Fleeing from Fukushima

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The grandson, mother, father, and grandmother all made headsets that share their objects and experiences from this new reality.

Filmed in and around the uninhabited radioactive area, the video presents an intimate experience of the inaccessible zone, the confidential venues for the exhibition Don't Follow the Wind , and the power plant itself. The invisible exhibition is dated 11 March — ongoing, commencing on the fourth anniversary of the disastrous Tohoku earthquake and tsunami in Japan.

It will open to the public when the exclusion zone is lifted. Fri 19 May - Sat 15 July As they pick their way past rice paddies and wooded villages left empty by fleeing families, they also collect samples of insects, wildflowers, and other plants. At each stop they measure the radiation level with a handheld device called a dosimeter.

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They completed an initial survey last summer and a second in February and are now comparing those findings with what they might have expected under normal conditions. Amid the horrific loss of life and property, the researchers are buoyed by the hope that understanding how radioactive exposure affects various species over time will help scientists and policy makers assess the risks to ecosystems and humans, says Timothy Mousseau, a professor of biological sciences at University of South Carolina.

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Four months after the Daiichi meltdown, Mousseau began studying local ecosystems with a team that includes Danish researcher Anders Pape Moller and scientists from Nagasaki, Tokyo, and Fukushima universities. Using sampling points in the forested areas west of the mile exclusion zone around the power plant, they recorded the number of individual birds they saw or heard during five-minute counts. Birds are the ideal sentinels for studying potential impacts of radiation to humans because they share many basic biological processes and are easy to observe, Mousseau says.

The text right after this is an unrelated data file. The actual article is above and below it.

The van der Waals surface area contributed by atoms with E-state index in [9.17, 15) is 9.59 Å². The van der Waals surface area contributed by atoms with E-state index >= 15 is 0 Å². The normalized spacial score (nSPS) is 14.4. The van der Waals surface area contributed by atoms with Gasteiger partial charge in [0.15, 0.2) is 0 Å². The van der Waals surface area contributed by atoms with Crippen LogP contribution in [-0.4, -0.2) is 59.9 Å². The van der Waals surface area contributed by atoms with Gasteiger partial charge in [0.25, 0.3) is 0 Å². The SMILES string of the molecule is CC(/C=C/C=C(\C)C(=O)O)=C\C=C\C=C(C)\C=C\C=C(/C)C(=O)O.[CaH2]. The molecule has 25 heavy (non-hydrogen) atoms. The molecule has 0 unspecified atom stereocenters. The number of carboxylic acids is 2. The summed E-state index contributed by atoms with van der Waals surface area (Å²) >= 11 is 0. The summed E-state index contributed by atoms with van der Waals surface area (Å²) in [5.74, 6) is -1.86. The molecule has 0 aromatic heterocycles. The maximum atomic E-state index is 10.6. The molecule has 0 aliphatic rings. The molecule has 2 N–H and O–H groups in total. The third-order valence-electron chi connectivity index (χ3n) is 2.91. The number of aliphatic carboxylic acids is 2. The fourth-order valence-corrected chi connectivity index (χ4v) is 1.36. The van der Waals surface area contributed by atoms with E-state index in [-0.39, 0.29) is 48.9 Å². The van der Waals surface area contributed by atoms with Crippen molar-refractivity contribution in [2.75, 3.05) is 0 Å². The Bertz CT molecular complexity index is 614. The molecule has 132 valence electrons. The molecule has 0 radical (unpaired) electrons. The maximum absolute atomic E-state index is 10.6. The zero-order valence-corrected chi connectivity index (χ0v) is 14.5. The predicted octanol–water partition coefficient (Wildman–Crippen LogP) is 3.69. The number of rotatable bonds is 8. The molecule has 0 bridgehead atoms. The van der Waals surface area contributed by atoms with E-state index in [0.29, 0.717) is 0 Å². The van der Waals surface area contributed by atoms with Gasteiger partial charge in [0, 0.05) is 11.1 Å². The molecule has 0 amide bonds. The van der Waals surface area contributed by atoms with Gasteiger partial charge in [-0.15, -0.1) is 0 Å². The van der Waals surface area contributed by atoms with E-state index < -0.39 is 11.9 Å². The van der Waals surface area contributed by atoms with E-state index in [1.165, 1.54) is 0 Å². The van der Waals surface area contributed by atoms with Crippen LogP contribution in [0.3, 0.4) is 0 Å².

For more than a decade he and Moller have been analyzing avian species in another irradiated area, the 77, square miles contaminated by the explosion at the Chernobyl Nuclear Power Plant in Ukraine. Among their findings there: reduced numbers and longevity of birds; diminished fertility in male birds; smaller brains in some birds; and mutations in swallows and other species that indicate significant genetic damage.

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Barn swallows and wood warblers, among other species, are locally extinct. At Fukushima the scientists are using the protocols established in Chernobyl to study house martins, great reed warblers, white wagtails, Eurasian wrens, and 10 other common species found in both places. Mousseau and his team will repeat their bird survey this coming summer, eventually evaluating the life history of 10 generations of birds in the Fukushima contaminated area. They also plan to examine rates of photosynthesis in trees to see how varying contamination levels affect them.

They came to Japan after a stint at a refugee camp in Malaysia. But as of July 19, the service had been used just 10 times.

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Though Okabe can offer them safety for a time, the root of the problem remains. Many trainees want to continue working in Japan, but the internship program does not let them switch workplaces of their own will. They also cannot work part-time jobs, unlike students from foreign countries. So far, he has managed to help two people move.

Fukushima Residents Return Despite Radiation - Scientific American

At least 10 are still waiting. But most cannot apply for a number of reasons, such as their former workplaces failing to issue necessary documents. Some trainees end up fleeing their jobs after coming to Japan without a full grasp of the working conditions. More than a few ex-trainees were found to have worked illegally after vanishing from their internship posts.

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